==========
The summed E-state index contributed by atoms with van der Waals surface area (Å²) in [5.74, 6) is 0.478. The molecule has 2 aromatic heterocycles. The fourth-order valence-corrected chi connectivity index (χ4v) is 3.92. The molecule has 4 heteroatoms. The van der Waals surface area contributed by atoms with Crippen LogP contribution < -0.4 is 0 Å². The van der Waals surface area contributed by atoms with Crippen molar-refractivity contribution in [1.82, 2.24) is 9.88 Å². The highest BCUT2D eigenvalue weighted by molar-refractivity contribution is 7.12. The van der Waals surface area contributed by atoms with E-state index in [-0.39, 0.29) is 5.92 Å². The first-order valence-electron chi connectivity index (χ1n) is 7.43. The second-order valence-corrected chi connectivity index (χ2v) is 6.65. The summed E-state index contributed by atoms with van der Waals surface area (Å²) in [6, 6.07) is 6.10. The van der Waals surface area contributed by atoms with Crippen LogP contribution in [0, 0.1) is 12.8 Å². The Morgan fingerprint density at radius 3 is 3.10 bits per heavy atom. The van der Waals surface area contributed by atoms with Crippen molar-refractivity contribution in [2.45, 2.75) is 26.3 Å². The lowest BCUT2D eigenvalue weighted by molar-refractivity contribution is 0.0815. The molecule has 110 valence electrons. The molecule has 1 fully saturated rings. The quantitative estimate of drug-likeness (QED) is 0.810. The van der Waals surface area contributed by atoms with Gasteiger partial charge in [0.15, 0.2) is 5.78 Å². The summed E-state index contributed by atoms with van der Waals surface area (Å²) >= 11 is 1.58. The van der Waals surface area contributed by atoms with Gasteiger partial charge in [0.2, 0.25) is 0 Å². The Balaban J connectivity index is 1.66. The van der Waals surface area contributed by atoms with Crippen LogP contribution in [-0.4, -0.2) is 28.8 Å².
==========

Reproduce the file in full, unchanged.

The summed E-state index contributed by atoms with van der Waals surface area (Å²) in [5.74, 6) is 0.478. The molecule has 2 aromatic heterocycles. The fourth-order valence-corrected chi connectivity index (χ4v) is 3.92. The molecule has 4 heteroatoms. The van der Waals surface area contributed by atoms with Crippen LogP contribution < -0.4 is 0 Å². The van der Waals surface area contributed by atoms with Crippen molar-refractivity contribution in [1.82, 2.24) is 9.88 Å². The highest BCUT2D eigenvalue weighted by molar-refractivity contribution is 7.12. The van der Waals surface area contributed by atoms with E-state index in [-0.39, 0.29) is 5.92 Å². The first-order valence-electron chi connectivity index (χ1n) is 7.43. The second-order valence-corrected chi connectivity index (χ2v) is 6.65. The summed E-state index contributed by atoms with van der Waals surface area (Å²) in [6, 6.07) is 6.10. The van der Waals surface area contributed by atoms with Crippen LogP contribution in [0, 0.1) is 12.8 Å². The Morgan fingerprint density at radius 3 is 3.10 bits per heavy atom. The van der Waals surface area contributed by atoms with Crippen molar-refractivity contribution in [2.45, 2.75) is 26.3 Å². The lowest BCUT2D eigenvalue weighted by molar-refractivity contribution is 0.0815. The molecule has 110 valence electrons. The molecule has 1 fully saturated rings. The quantitative estimate of drug-likeness (QED) is 0.810. The van der Waals surface area contributed by atoms with Gasteiger partial charge in [0.15, 0.2) is 5.78 Å². The summed E-state index contributed by atoms with van der Waals surface area (Å²) >= 11 is 1.58. The van der Waals surface area contributed by atoms with Gasteiger partial charge in [0.2, 0.25) is 0 Å². The Balaban J connectivity index is 1.66. The van der Waals surface area contributed by atoms with Crippen LogP contribution in [-0.4, -0.2) is 28.8 Å².